You don’t remember the name Timothy Treadwell, but you remember him. He was the free spirit who went to live among the grizzly bears in Alaska every summer for thirteen years. Despite countless warnings, Treadwell frolicked with these massive omnivores while foregoing precautions even the mildly sane would insist upon; he had neither pepper spray nor an electrified fence and never dreamed of carrying a gun. His “I’m one with the bears” approach worked fine until a bear ate him and his girlfriend.
Developers and promoters of real estate don’t necessarily think of themselves as apex predators, but they do sit atop real estate’s food chain. And, if pressed to name a totemic animal, one suspects most would choose a bear, a wolf, a lion or perhaps a killer whale—definitely something on the chewing end of nature’s eternal struggle.
On the other hand, it would never occur to the executives and employees in the burgeoning crowd funded real estate (CFRE) field to compare themselves to the late Mr. Treadwell, but the analogy might not be that farfetched.
Just as, for Treadwell’s purposes, there were good bears (those who preferred salmon) and, ultimately, bad, there are good developers and sponsors of real estate projects—honest, competent and reliable souls—and bad, those who are skilled in little beyond self-promotion and for whom an honest answer takes as much forethought as a lie.
I asked a smattering of greybeards how long it takes to become competent at underwriting loan and equity proposals—that is, until you have enough pepper spray to protect yourself from rogues. A lender at the nation’s leading bank said 10 years, another estimated 5-7 years while a third declared, “You’re not really smart until you work on a thousand deals.” Go to the “about us” section of any CFRE Web site and ask yourself what thousand words its youthful team photo is worth. A couple might be no experience.
Let’s hold for a moment the obvious conclusion that those without experience will have an easier time staying off the menu if they are underwriting good sponsors and compare the two diverging paths CFRE companies are taking. The majority—notably, Realty Mogul, Fundrise, Prodigy Network and Realty Shares—are setting themselves up as the money partners in the deals they fund. With them, their mom & pop investors do not invest directly with the project sponsor; instead, they invest in an entity controlled by the CFRE company. This entity acts as the sponsor’s money partner or, in the case of a loan, its lender. In either case, it charges a boatload. If you go to the Realty Mogul Web site, fill out the form to become an accredited investor—it only takes a moment—and click on the investments section, you will see it is offering shares of loans paying interest ranging from 9 to 11 percent. Before rushing out to buy a piece of an 11 percent loan, ask yourself this: Who would pay such an astronomical rate when banks are charging only 4 percent? Only borrowers the banks won’t touch—those with little, no or bad credit. In other words, the bad bears.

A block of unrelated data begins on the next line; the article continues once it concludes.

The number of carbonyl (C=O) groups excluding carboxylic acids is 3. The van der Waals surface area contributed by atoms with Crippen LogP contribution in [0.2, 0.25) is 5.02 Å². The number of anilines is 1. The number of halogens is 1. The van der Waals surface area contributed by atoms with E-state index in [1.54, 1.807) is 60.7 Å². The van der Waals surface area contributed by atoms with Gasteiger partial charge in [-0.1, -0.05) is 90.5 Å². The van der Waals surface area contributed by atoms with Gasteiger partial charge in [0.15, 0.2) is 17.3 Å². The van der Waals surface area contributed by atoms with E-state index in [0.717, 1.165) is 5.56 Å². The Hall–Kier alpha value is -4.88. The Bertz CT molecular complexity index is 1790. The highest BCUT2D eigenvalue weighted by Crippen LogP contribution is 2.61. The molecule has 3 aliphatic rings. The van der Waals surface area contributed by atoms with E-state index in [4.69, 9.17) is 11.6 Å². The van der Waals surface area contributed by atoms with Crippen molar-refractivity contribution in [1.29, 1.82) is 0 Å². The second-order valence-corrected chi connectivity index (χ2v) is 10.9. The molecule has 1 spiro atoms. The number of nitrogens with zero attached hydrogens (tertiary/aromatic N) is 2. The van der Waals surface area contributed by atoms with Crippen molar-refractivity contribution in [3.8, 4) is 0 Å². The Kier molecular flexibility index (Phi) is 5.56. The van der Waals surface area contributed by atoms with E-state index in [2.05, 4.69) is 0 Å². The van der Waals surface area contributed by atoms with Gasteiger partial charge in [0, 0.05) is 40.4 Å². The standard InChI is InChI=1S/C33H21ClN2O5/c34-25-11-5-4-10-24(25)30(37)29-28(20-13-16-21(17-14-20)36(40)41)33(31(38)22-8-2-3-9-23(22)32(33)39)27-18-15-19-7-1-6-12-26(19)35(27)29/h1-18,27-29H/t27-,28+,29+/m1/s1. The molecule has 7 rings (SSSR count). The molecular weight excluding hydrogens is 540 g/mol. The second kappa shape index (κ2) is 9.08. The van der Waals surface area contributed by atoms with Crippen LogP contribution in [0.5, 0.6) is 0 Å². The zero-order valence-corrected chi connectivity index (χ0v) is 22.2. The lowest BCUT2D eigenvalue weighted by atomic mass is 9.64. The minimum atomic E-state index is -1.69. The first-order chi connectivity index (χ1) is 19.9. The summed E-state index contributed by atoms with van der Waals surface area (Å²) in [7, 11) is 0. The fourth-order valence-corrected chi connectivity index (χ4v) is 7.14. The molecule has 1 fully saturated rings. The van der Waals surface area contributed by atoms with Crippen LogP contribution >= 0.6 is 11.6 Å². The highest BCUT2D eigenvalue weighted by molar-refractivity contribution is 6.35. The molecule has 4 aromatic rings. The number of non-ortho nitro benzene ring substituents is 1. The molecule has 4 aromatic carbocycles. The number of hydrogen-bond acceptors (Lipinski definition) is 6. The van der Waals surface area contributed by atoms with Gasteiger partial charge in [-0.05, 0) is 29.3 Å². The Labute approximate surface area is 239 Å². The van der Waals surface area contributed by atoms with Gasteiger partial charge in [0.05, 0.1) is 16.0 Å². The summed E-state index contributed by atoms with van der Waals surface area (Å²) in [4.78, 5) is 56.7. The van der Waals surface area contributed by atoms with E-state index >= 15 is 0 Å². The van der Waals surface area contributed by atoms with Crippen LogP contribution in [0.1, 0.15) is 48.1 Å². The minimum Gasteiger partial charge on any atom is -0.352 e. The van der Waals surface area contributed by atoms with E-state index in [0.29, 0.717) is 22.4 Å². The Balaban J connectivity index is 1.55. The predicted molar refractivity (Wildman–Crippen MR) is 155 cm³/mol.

If you combine CFRE companies’ lack of underwriting experience with a pool of decidedly second-tier sponsors, you have a broken gate at a railroad crossing. How bad the wreck will be remains to be seen, but we do know that a much better class of borrowers (those with whom Wells Fargo, Goldman Sachs, Credit Suisse, etc. would actually do business) produced loss rates ranging from 3-6 percent on their 2003-08 era loans. Scant imagination is required to foresee a CFRE loss rate so high as to derail invested capital.
And therein lies the problem with this approach to CFRE—if it charges more than good sponsors can obtain elsewhere, they will go elsewhere and CFRE will suffer the fate of hard-money lenders everywhere, that is, an over-reliance on substandard sponsors and ultimately crippling loss rates and probable bankruptcy.
This may not be the destiny of all CFRE. A few companies, e.g. RealCrowd, have a different approach, one that might attract first-rate sponsors who would have good deals for their investors. Instead of insisting upon being a sponsor’s financial partner, they act as a simple conduit, introducing their investors to sponsors through their “pure platform.” In this approach, the company charges the sponsor a fixed fee—about $50,000—for placing her project on the Web site and the sponsor, not the CFRE company, sets the deal terms she wishes to offer her investors. That is the key: Sponsors will love the idea of setting their own terms, especially if they’re only paying 1 percent or so to the conduit. And they will prefer the minor aggravation of having 10-30 small investors to deal with post-closing over that of a single, clout-wielding financial partner (the other CFRE model).
If this conduit approach can truly deliver equity in a timely and relatively pain-free manner, it should be able to choose among best-of-class sponsors and thus thrive through offering their quality projects to its investors. And, like every socialite out there, its predators will choose salmon.
John E. McNellis is a Principal at McNellis Partners in Palo Alto, Calif.